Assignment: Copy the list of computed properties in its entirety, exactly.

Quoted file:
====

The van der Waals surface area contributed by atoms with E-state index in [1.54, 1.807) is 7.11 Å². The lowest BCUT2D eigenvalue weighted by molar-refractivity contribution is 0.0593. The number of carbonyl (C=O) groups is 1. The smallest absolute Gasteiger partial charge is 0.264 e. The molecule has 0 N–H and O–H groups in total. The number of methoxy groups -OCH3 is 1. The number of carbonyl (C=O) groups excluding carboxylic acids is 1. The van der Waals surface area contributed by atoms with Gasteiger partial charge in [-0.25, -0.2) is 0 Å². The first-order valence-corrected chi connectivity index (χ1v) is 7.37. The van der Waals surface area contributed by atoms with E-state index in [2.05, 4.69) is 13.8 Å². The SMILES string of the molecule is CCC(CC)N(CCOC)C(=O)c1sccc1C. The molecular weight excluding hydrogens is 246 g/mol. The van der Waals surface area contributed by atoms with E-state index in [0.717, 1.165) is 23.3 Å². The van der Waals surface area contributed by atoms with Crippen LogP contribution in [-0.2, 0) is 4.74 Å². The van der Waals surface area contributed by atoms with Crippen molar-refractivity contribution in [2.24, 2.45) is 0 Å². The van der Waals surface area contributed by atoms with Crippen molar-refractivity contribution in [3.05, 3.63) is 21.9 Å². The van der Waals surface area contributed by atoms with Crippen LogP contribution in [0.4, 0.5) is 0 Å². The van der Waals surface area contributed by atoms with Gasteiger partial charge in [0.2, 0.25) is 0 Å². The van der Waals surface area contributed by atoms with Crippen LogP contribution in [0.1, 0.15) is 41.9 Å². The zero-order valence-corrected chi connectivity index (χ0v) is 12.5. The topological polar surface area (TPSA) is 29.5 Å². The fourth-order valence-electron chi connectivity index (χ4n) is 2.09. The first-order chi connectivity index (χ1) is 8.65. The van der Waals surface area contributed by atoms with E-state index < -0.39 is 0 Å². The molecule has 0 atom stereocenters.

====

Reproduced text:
The van der Waals surface area contributed by atoms with E-state index in [1.54, 1.807) is 7.11 Å². The lowest BCUT2D eigenvalue weighted by molar-refractivity contribution is 0.0593. The number of carbonyl (C=O) groups is 1. The smallest absolute Gasteiger partial charge is 0.264 e. The molecule has 0 N–H and O–H groups in total. The number of methoxy groups -OCH3 is 1. The number of carbonyl (C=O) groups excluding carboxylic acids is 1. The van der Waals surface area contributed by atoms with Gasteiger partial charge in [-0.25, -0.2) is 0 Å². The first-order valence-corrected chi connectivity index (χ1v) is 7.37. The van der Waals surface area contributed by atoms with E-state index in [2.05, 4.69) is 13.8 Å². The SMILES string of the molecule is CCC(CC)N(CCOC)C(=O)c1sccc1C. The molecular weight excluding hydrogens is 246 g/mol. The van der Waals surface area contributed by atoms with E-state index in [0.717, 1.165) is 23.3 Å². The van der Waals surface area contributed by atoms with Crippen LogP contribution in [-0.2, 0) is 4.74 Å². The van der Waals surface area contributed by atoms with Crippen molar-refractivity contribution in [2.24, 2.45) is 0 Å². The van der Waals surface area contributed by atoms with Crippen molar-refractivity contribution in [3.05, 3.63) is 21.9 Å². The van der Waals surface area contributed by atoms with Crippen LogP contribution in [0.4, 0.5) is 0 Å². The van der Waals surface area contributed by atoms with Gasteiger partial charge in [0.2, 0.25) is 0 Å². The van der Waals surface area contributed by atoms with Crippen LogP contribution in [0.1, 0.15) is 41.9 Å². The zero-order valence-corrected chi connectivity index (χ0v) is 12.5. The topological polar surface area (TPSA) is 29.5 Å². The fourth-order valence-electron chi connectivity index (χ4n) is 2.09. The first-order chi connectivity index (χ1) is 8.65. The van der Waals surface area contributed by atoms with E-state index < -0.39 is 0 Å². The molecule has 0 atom stereocenters.